If your persimmons didn’t get harvested before the first freeze of autumn, it’s not too late. They may be even sweeter after the freeze.
Persimmons are a little known and obscure fruit. But those acquainted with them anticipate the yearly harvest late in the growing season. Persimmons are among the latest maturing tree fruits, and fruit maturity coincides with the striking autumn foliage coloration.
The persimmon fruit is botanically a berry. Berries contain seeds and have an edible fleshy, soft and juicy outer layer, both developed from the fertilized ovary of a single flower. Common examples of botanic berries are blueberry, raspberry, strawberry, avocado, tomato, pepper, eggplant and watermelon.
The color, size and shape of the persimmon fruit resemble that of a medium-sized red-orange tomato. The epidermis (skin) is thin like the tomato but has a glossy sheen. The entire persimmon fruit is edible with the exception of seeds, stem, skin (of some varieties, see following paragraphs) and calyx. The calyx is the leathery, shriveled, dried, semi-woody remnant that adheres to the stem end of the fruit following harvest.
There are two main classes of persimmons — astringent and non-astringent; within each class are numerous varieties. All persimmons are in the genus Diospyros, from the Greek dios (divine) and pyros (wheat) referring to the edible fruits, extended to mean the “fruit of the gods.”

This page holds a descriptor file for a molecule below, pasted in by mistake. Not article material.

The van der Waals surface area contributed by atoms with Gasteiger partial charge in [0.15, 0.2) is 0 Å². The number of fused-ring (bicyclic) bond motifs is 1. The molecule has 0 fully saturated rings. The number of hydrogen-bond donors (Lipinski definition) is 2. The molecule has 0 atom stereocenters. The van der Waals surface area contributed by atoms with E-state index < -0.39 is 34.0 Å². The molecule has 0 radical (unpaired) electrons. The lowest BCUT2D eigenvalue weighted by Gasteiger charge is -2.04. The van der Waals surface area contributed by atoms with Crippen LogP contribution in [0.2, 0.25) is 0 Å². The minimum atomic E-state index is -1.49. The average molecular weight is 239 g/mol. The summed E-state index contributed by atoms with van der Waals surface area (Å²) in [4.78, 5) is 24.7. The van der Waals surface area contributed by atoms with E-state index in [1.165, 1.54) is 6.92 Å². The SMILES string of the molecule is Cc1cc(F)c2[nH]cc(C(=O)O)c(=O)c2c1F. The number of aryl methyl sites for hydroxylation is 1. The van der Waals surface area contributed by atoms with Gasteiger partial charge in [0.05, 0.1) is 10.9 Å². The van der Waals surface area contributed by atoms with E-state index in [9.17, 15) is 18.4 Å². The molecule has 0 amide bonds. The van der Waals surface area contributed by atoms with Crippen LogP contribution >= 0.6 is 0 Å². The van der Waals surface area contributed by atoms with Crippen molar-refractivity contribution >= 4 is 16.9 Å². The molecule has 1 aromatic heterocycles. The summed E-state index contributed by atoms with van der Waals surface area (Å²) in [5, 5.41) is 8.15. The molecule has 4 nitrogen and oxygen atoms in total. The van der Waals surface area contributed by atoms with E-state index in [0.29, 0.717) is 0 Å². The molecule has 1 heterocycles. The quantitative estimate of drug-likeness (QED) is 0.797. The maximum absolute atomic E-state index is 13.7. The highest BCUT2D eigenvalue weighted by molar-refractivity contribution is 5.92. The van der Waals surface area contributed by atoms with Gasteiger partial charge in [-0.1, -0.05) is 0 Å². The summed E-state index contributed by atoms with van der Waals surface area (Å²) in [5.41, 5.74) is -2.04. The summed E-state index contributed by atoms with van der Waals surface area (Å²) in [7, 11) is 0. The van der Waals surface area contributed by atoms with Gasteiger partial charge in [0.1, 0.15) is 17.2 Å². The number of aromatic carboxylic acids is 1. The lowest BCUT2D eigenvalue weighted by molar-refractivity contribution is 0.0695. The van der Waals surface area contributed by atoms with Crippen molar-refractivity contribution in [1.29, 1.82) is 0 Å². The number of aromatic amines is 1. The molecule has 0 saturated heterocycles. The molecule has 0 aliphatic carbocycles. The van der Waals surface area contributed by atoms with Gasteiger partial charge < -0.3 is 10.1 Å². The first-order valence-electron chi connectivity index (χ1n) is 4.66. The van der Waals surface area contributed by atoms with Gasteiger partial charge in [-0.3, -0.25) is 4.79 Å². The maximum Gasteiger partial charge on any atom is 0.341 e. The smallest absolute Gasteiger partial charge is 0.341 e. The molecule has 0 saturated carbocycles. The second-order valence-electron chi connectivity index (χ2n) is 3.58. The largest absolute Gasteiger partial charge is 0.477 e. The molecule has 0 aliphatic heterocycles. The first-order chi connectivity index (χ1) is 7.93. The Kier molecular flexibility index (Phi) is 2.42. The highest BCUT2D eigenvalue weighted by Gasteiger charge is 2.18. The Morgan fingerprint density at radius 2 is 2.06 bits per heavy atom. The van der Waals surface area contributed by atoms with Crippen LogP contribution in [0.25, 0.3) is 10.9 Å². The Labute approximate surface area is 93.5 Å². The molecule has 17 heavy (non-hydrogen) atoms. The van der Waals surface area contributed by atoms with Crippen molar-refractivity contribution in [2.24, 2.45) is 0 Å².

Astringent varieties are dark orange and heart shaped. Their flesh is mucilaginous, sweet and spicy. Astringent fruit accumulate tannins, which give the tart characteristic that triggers “mouth-puckers.” A common astringent variety is the Japanese ‘Hachiya’, which becomes more palatable after a freeze. Eat these when the flesh has the texture of Jello.
The most popular non-astringent variety is “Fuyu,” also of Japanese origin. It has the shape of a squatty tomato with the same leathery calyx on the stem end, orange skin, but flesh is crisp. Fuyu fruit are ultrasweet because they are high in fructose.
The American persimmon, , is the only species native to the United States. Varieties are few and are considered minor when compared to the many Oriental varieties. Fruit when mature is astringent, red-orange, very sweet and flat in shape.
Persimmon trees make nice medium-sized landscape specimens, which can be trained as multi-trunks or single stems. The glossy, leathery foliage turns from dark green in the summer to brilliant oranges and reds in autumn. Depending upon variety, persimmon trees are hardy to USDA zones 5 to 11; for Lubbock select varieties hardy to zone 6.
For those considering placing a persimmon tree in the landscape and you have yet to taste one of these gems, persimmon fruit are now available at local grocers.
The American Chemical Society exhorts that a persimmon a day does more to reduce the risk of heart disease than an apple. They report significantly higher concentrations of dietary fiber, minerals and antioxidants that are instrumental in reducing atherosclerosis, a leading cause of heart disease, heart attacks and strokes (Gorinstein, J Ag and Food Chem).
ELLEN PEFFLEY taught horticulture at the college level for 28 years, 25 of those at Texas Tech, during which time she developed two onion varieties. She is now the sole proprietor of From the Garden, a market garden farmette. You can email her at firstname.lastname@example.org.